There is no mention in the summary report on the November 22, 2018 death in custody of Richard Barry (PPR #77) that at least one involved Portland State University (PSU) officer was wearing a body camera. His footage shows either Portland Police Officer James DeAnda or Jared Abby with his knee on Barry's shoulder, followed shortly by Barry ceasing to move at all. The cops do not seem to check him for breathing, noting only that Barry was lying on their hats and may have gotten blood on them. Officer #1 decided not to give Barry first aid because they had already called medics. The officer knew Barry was bleeding, as he left the scene to wash the blood off his own hands and uniform. This destruction of evidence is addressed only in the discussion of the supervisor (Officer #3) when a single Board member asked for a debriefing about preserving a crime scene. The cover memo does not address any debriefings. The only discussion of Barry's condition was a suggestion to look into handling "cases of Excited Delirium," a syndrome the Medical Examiner claims led to Barry's death (also see CRC article). The recommendation was not voted on because two "advisory board" members left "unexpectedly."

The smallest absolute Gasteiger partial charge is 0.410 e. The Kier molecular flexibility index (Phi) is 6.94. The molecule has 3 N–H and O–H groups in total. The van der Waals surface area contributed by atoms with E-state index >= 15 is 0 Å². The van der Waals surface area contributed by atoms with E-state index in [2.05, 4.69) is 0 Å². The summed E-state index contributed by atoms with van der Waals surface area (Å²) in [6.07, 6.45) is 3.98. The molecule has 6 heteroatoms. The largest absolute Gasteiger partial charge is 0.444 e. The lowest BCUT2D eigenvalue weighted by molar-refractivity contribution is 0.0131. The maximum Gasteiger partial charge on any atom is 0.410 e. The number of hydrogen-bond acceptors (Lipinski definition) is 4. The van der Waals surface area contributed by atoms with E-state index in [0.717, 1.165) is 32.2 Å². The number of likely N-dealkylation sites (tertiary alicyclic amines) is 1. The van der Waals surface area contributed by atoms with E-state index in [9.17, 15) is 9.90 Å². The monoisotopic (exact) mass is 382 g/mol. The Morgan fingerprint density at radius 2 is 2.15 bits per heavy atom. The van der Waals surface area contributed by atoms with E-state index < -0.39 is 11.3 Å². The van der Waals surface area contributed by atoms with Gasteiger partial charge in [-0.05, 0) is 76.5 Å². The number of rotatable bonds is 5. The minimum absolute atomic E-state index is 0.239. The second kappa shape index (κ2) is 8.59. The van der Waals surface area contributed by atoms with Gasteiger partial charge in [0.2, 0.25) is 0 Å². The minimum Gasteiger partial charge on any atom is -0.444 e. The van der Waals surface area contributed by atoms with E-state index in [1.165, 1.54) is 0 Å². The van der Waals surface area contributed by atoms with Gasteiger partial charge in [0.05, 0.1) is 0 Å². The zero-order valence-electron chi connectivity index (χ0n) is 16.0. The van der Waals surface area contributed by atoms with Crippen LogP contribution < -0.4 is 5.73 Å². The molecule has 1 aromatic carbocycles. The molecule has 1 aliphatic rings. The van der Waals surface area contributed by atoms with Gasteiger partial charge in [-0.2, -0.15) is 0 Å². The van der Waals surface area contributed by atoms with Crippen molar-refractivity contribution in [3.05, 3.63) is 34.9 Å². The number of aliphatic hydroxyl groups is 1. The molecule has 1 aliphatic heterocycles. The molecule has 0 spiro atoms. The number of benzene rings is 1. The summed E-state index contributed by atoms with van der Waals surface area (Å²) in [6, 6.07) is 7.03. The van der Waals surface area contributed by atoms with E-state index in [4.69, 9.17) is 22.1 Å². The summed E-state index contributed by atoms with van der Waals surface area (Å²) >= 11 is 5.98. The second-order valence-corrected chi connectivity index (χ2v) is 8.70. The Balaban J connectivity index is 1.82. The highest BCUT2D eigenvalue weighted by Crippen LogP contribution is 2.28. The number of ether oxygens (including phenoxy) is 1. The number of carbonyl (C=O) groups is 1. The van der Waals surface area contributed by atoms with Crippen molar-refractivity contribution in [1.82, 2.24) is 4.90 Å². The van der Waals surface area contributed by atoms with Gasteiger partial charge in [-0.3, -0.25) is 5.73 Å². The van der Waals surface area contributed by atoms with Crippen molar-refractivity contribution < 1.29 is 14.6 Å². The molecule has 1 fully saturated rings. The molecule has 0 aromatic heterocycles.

David Downs and Lane Martin: No Criminal Wrongdoing
The Grand Jury transcript in the June 9 killing of David Downs was released in late September. The Oregonian's coverage (on October 2) reveals Officer Nathan Kirby-Glatowski decided to shoot while Downs was holding a woman at knifepoint. The other officer, Cassandra Wells, said she did not "have a good angle to take a shot." Regardless, the fact that the woman, who was reportedly already bleeding due to her encounter with Downs, was not injured by bullets is just lucky. Officers shot and killed both 12 year old Nathan Thomas and the man who was holding him at knifepoint back in 1992. Kirby-Glatowski reportedly said Downs "went down like the proverbial rag doll... there was blood everywhere." There's no mention about Downs' behavior including lying about having a bomb indicated he likely was in some kind of mental health crisis.